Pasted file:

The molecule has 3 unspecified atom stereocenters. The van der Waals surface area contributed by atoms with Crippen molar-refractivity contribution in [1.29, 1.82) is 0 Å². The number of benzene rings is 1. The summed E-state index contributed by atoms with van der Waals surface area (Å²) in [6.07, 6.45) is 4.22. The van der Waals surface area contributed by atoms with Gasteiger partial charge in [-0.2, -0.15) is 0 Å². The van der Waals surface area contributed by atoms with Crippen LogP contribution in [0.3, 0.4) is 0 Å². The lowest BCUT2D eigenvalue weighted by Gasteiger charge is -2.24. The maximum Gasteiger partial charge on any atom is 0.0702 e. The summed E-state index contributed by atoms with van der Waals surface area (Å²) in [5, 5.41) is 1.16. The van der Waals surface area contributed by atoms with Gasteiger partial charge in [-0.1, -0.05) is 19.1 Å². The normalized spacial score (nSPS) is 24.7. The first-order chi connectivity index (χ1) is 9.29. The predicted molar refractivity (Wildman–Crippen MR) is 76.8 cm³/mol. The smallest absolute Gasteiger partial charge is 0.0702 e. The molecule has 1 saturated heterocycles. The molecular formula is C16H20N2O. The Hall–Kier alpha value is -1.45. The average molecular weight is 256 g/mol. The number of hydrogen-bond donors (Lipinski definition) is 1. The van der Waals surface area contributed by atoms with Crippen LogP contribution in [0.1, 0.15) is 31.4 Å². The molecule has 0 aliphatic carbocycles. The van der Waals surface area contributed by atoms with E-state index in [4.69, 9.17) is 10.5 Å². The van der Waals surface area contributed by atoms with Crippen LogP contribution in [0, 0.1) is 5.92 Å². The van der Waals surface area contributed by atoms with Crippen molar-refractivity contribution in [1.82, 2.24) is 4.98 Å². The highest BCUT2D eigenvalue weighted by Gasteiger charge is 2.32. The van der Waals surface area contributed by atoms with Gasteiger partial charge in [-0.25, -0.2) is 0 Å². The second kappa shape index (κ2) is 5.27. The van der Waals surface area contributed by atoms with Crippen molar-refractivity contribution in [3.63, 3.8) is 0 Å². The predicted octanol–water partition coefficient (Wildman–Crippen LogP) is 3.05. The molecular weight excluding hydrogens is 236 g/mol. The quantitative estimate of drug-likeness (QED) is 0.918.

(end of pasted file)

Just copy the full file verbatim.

The molecule has 3 unspecified atom stereocenters. The van der Waals surface area contributed by atoms with Crippen molar-refractivity contribution in [1.29, 1.82) is 0 Å². The number of benzene rings is 1. The summed E-state index contributed by atoms with van der Waals surface area (Å²) in [6.07, 6.45) is 4.22. The van der Waals surface area contributed by atoms with Gasteiger partial charge in [-0.2, -0.15) is 0 Å². The van der Waals surface area contributed by atoms with Crippen LogP contribution in [0.3, 0.4) is 0 Å². The lowest BCUT2D eigenvalue weighted by Gasteiger charge is -2.24. The maximum Gasteiger partial charge on any atom is 0.0702 e. The summed E-state index contributed by atoms with van der Waals surface area (Å²) in [5, 5.41) is 1.16. The van der Waals surface area contributed by atoms with Gasteiger partial charge in [-0.1, -0.05) is 19.1 Å². The normalized spacial score (nSPS) is 24.7. The first-order chi connectivity index (χ1) is 9.29. The predicted molar refractivity (Wildman–Crippen MR) is 76.8 cm³/mol. The smallest absolute Gasteiger partial charge is 0.0702 e. The molecule has 1 saturated heterocycles. The molecular formula is C16H20N2O. The Hall–Kier alpha value is -1.45. The average molecular weight is 256 g/mol. The number of hydrogen-bond donors (Lipinski definition) is 1. The van der Waals surface area contributed by atoms with Crippen LogP contribution in [0.1, 0.15) is 31.4 Å². The molecule has 0 aliphatic carbocycles. The van der Waals surface area contributed by atoms with E-state index in [4.69, 9.17) is 10.5 Å². The van der Waals surface area contributed by atoms with Crippen LogP contribution in [0, 0.1) is 5.92 Å². The van der Waals surface area contributed by atoms with Crippen molar-refractivity contribution in [1.82, 2.24) is 4.98 Å². The highest BCUT2D eigenvalue weighted by Gasteiger charge is 2.32. The van der Waals surface area contributed by atoms with Gasteiger partial charge in [-0.25, -0.2) is 0 Å². The second kappa shape index (κ2) is 5.27. The van der Waals surface area contributed by atoms with Crippen molar-refractivity contribution in [3.63, 3.8) is 0 Å². The predicted octanol–water partition coefficient (Wildman–Crippen LogP) is 3.05. The molecular weight excluding hydrogens is 236 g/mol. The quantitative estimate of drug-likeness (QED) is 0.918.